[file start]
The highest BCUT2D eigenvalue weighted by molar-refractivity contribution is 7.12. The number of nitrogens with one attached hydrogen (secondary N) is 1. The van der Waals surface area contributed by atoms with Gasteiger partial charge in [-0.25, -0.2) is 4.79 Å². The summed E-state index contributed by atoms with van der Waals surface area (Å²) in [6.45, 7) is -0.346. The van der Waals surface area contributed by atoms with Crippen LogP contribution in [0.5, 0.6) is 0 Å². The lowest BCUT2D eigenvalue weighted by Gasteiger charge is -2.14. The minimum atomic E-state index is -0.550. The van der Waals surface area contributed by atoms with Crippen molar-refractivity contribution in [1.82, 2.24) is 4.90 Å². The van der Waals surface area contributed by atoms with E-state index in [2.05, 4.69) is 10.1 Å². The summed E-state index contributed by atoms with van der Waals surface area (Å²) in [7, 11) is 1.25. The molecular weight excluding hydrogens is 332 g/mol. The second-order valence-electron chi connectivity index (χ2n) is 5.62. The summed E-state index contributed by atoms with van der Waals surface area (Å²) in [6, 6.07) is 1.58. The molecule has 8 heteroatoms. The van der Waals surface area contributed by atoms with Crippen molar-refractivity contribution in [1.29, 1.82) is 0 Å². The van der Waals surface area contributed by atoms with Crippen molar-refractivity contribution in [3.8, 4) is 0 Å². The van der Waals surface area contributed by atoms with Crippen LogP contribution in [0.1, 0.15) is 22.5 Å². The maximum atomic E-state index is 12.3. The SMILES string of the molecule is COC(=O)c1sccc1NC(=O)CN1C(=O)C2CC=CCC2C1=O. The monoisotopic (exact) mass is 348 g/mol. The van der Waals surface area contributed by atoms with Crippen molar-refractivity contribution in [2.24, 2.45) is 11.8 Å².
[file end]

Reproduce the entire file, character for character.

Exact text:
The highest BCUT2D eigenvalue weighted by molar-refractivity contribution is 7.12. The number of nitrogens with one attached hydrogen (secondary N) is 1. The van der Waals surface area contributed by atoms with Gasteiger partial charge in [-0.25, -0.2) is 4.79 Å². The summed E-state index contributed by atoms with van der Waals surface area (Å²) in [6.45, 7) is -0.346. The van der Waals surface area contributed by atoms with Crippen LogP contribution in [0.5, 0.6) is 0 Å². The lowest BCUT2D eigenvalue weighted by Gasteiger charge is -2.14. The minimum atomic E-state index is -0.550. The van der Waals surface area contributed by atoms with Crippen molar-refractivity contribution in [1.82, 2.24) is 4.90 Å². The van der Waals surface area contributed by atoms with E-state index in [2.05, 4.69) is 10.1 Å². The summed E-state index contributed by atoms with van der Waals surface area (Å²) in [7, 11) is 1.25. The molecular weight excluding hydrogens is 332 g/mol. The second-order valence-electron chi connectivity index (χ2n) is 5.62. The summed E-state index contributed by atoms with van der Waals surface area (Å²) in [6, 6.07) is 1.58. The molecule has 8 heteroatoms. The van der Waals surface area contributed by atoms with Crippen molar-refractivity contribution in [1.29, 1.82) is 0 Å². The van der Waals surface area contributed by atoms with Crippen molar-refractivity contribution in [3.8, 4) is 0 Å². The van der Waals surface area contributed by atoms with Crippen LogP contribution in [0.1, 0.15) is 22.5 Å². The maximum atomic E-state index is 12.3. The SMILES string of the molecule is COC(=O)c1sccc1NC(=O)CN1C(=O)C2CC=CCC2C1=O. The monoisotopic (exact) mass is 348 g/mol. The van der Waals surface area contributed by atoms with Crippen molar-refractivity contribution in [2.24, 2.45) is 11.8 Å².